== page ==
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6 minutes read
15 May 2016

Nonlinear analysis setup – Steering

6 minutes read

As I wrote previously in many cases nonlinear analysis of buckling yields better results than linear buckling. Setting up analysis like that, however, requires certain knowledge. Today I will discuss the steering of numerical analysis that is crucial in the proper task definition.

To start you need to have a defined and correctly restrained (supported) model. Also, you need to know what the loads are. This article does not cover those topics, I assume everything in that regard is already made.

Today’s topic: choice of steering

When a model is already defined a choice needs to be done: which type of “steering” you wish to have in your analysis. “Steering” as I call it is your choice on how the solver should approach incrementation in nonlinear analysis (since loads must be applied in increments in those cases).

Types of “steering”

  • Force – I would say that steering with force is the weakest possible strategy, still in many cases it is perfectly fine. Most of the time, you will introduce loads in your model as forces, moments, pressures etc. (in general I will refer to them as “forces”). Steering with forces means that you will divide the “forces” you applied into small increments, and apply them one after the other. Such solution have a certain negative impact on the analysis: If the defined loads are higher than capacity of the model, at maximal load increment analysis will not converge (since higher load cannot be obtained), so a post-collapse path cannot be traced.
  • Displacement – This is a second possibility that can trace threw collapse mechanisms like snap-threw. The difference is that you introduce loads not as “forces” but rather as enforced deformations. In “force” steering model capacity is important, since there is a point at which you cannot increase loads more, because model is collapsing already. In displacement steering it doesn’t really matter how big the capacity of the model is since even if it is “destroyed” you can always enforce higher deformations to the model. Downside of this approach is, that not every load can be easily “transformed” into enforced deformation. Think about a simple beam pinned at both ends: if we put a force in the middle we can easily change this into enforced deformation in the direction of this force. But if the same beam would be loaded with uniform load on its length, then we would have to know the solution in order to implement enforced deformations that would fit the solution (not too mention that would be a horrible amount of work).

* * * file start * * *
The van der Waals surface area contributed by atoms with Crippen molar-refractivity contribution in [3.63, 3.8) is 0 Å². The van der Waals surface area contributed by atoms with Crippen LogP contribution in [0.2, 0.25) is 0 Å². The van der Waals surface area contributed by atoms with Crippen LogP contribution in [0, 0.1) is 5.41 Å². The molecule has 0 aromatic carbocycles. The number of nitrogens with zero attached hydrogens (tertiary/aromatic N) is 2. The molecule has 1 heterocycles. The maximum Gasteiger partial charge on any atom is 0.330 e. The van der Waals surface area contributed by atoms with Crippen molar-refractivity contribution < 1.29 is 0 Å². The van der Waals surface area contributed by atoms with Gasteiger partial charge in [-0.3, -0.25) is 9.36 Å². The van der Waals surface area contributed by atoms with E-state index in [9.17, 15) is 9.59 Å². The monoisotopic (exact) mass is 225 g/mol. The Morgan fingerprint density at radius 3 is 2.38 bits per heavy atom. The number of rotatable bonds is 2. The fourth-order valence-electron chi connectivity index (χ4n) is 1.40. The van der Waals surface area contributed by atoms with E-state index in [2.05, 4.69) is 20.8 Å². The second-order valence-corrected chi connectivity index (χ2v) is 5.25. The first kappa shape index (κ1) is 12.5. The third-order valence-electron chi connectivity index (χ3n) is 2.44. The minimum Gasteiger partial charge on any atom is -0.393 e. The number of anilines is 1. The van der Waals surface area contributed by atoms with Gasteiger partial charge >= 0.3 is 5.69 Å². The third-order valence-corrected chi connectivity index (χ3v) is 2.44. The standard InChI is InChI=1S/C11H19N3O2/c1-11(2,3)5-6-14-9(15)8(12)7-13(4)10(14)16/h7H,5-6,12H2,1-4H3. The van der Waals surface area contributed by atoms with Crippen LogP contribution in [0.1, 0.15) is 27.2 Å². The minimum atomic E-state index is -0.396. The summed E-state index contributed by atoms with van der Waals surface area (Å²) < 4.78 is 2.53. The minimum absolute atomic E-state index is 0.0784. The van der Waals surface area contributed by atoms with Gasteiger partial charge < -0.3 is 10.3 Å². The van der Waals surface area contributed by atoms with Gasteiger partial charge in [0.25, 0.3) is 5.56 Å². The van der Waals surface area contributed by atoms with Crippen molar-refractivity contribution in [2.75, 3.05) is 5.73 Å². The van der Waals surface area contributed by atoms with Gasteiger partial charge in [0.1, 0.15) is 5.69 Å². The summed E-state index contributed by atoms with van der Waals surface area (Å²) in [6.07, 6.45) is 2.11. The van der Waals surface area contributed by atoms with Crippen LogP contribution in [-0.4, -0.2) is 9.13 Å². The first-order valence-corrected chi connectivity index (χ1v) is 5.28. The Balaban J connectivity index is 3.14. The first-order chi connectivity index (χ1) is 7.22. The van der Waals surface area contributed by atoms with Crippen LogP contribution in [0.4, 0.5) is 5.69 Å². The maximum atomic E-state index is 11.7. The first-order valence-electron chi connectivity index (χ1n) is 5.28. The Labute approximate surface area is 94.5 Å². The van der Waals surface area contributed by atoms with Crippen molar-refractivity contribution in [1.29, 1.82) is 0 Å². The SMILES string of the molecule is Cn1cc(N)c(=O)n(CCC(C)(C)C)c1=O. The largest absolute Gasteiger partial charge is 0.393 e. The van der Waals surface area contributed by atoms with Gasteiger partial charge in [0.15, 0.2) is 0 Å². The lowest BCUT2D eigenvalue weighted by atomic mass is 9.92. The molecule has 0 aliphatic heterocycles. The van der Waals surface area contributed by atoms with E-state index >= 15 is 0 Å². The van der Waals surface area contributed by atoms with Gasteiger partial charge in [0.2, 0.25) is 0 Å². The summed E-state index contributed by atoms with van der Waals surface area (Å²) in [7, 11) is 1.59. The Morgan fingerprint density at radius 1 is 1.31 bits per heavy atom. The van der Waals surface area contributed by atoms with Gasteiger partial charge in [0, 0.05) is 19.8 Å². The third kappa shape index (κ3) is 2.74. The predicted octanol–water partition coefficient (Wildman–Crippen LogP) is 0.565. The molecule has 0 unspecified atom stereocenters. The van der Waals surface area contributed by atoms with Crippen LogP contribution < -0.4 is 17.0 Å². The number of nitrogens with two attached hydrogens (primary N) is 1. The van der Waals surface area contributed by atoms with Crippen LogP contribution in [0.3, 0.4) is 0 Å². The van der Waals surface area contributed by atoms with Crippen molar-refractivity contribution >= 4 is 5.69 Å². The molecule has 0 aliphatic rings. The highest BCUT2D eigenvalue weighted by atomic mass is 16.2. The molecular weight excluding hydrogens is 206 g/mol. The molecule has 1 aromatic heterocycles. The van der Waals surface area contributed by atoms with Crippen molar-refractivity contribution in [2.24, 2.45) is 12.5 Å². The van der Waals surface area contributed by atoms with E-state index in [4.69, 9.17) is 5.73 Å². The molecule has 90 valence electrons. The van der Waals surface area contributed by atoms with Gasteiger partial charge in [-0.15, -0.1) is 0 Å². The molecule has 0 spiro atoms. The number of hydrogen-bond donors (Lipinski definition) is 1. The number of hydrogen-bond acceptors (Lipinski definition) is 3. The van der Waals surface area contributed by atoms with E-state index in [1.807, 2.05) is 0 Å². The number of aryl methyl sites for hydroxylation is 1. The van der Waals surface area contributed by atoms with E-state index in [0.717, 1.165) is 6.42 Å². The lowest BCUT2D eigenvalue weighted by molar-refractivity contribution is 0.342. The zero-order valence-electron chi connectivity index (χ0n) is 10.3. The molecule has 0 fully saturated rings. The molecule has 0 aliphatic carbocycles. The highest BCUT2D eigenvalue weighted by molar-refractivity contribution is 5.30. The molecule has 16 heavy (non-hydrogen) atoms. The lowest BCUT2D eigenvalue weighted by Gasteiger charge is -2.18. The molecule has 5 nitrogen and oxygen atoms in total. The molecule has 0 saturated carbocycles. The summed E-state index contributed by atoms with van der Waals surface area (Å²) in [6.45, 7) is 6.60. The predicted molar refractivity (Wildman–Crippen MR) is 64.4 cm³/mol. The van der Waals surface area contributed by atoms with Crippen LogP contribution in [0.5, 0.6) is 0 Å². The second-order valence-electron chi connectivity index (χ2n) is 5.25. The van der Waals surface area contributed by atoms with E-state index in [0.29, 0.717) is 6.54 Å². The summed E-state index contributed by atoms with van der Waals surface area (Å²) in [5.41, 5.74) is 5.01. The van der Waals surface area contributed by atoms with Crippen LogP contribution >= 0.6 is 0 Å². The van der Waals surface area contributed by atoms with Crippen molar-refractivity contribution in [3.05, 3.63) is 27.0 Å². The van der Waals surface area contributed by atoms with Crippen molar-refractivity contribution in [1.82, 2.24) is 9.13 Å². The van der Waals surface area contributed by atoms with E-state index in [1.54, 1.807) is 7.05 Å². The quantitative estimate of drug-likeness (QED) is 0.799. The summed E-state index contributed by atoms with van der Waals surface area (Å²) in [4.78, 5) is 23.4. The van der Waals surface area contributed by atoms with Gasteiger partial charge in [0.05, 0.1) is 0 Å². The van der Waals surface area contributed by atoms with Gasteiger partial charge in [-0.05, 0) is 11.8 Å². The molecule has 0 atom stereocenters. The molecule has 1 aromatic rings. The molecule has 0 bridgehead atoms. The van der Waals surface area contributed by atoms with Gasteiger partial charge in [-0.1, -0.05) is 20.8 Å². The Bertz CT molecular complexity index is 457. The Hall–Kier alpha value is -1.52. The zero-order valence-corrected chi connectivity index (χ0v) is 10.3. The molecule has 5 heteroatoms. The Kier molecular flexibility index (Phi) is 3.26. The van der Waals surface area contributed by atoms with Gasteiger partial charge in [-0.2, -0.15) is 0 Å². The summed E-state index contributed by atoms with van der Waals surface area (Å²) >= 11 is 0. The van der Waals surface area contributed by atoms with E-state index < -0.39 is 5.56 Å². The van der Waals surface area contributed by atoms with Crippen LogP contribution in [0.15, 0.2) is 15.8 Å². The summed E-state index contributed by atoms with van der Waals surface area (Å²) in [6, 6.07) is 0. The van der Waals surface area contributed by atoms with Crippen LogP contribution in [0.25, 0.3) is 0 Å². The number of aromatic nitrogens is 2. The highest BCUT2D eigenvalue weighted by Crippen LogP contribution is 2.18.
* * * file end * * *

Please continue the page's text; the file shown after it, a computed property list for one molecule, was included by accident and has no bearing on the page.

• Arc-Length – the last “most powerful” strategy. Solver in increments do not increase loads to search “fitting” displacements nor the other way around. In each increment displacements and forces are increased both, and then convergence is searched in a rather complex manner (I will write about it someday for sure). This gives the advantage that all stability failure modes including snap-threw and shell buckling can be traced with this method. Downside is however that it is harder to define correctly, as more parameters are involved in the process.

Below is a stability path of shell buckling. It should also be motioned that displacement-controlled analysis took more time to converge since the “drop” after collapse required many iterations in order to find a different point on the stability path (the after-collapse part). This is however relative, depending on solver parameters and solver possibilities, so the difference may not be very big in some cases.

steering inside chart

On the chart above differences in steering, methods are easily seen.